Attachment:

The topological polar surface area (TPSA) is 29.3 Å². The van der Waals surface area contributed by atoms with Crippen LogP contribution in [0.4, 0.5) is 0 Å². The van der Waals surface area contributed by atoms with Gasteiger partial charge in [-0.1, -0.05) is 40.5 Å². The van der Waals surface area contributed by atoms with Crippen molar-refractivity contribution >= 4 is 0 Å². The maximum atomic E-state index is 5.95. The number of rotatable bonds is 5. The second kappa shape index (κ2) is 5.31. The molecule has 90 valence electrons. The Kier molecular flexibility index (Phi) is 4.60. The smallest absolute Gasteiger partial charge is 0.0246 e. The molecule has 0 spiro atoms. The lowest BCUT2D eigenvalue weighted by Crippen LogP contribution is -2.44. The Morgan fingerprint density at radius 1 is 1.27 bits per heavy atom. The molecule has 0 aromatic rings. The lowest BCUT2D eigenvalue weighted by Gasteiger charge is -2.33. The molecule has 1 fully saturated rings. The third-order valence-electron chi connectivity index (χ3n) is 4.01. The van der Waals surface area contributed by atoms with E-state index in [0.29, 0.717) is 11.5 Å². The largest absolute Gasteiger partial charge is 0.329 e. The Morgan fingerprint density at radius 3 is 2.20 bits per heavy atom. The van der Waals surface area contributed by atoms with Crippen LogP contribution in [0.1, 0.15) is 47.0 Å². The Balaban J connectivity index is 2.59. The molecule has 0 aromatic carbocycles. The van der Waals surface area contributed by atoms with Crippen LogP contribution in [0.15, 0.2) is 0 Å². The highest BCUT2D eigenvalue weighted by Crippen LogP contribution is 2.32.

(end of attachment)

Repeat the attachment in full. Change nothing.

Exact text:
The topological polar surface area (TPSA) is 29.3 Å². The van der Waals surface area contributed by atoms with Crippen LogP contribution in [0.4, 0.5) is 0 Å². The van der Waals surface area contributed by atoms with Gasteiger partial charge in [-0.1, -0.05) is 40.5 Å². The van der Waals surface area contributed by atoms with Crippen molar-refractivity contribution >= 4 is 0 Å². The maximum atomic E-state index is 5.95. The number of rotatable bonds is 5. The second kappa shape index (κ2) is 5.31. The molecule has 90 valence electrons. The Kier molecular flexibility index (Phi) is 4.60. The smallest absolute Gasteiger partial charge is 0.0246 e. The molecule has 0 spiro atoms. The lowest BCUT2D eigenvalue weighted by Crippen LogP contribution is -2.44. The Morgan fingerprint density at radius 1 is 1.27 bits per heavy atom. The molecule has 0 aromatic rings. The lowest BCUT2D eigenvalue weighted by Gasteiger charge is -2.33. The molecule has 1 fully saturated rings. The third-order valence-electron chi connectivity index (χ3n) is 4.01. The van der Waals surface area contributed by atoms with E-state index in [0.29, 0.717) is 11.5 Å². The largest absolute Gasteiger partial charge is 0.329 e. The Morgan fingerprint density at radius 3 is 2.20 bits per heavy atom. The van der Waals surface area contributed by atoms with Crippen LogP contribution in [0.1, 0.15) is 47.0 Å². The Balaban J connectivity index is 2.59. The molecule has 0 aromatic carbocycles. The van der Waals surface area contributed by atoms with Crippen LogP contribution in [0.15, 0.2) is 0 Å². The highest BCUT2D eigenvalue weighted by Crippen LogP contribution is 2.32.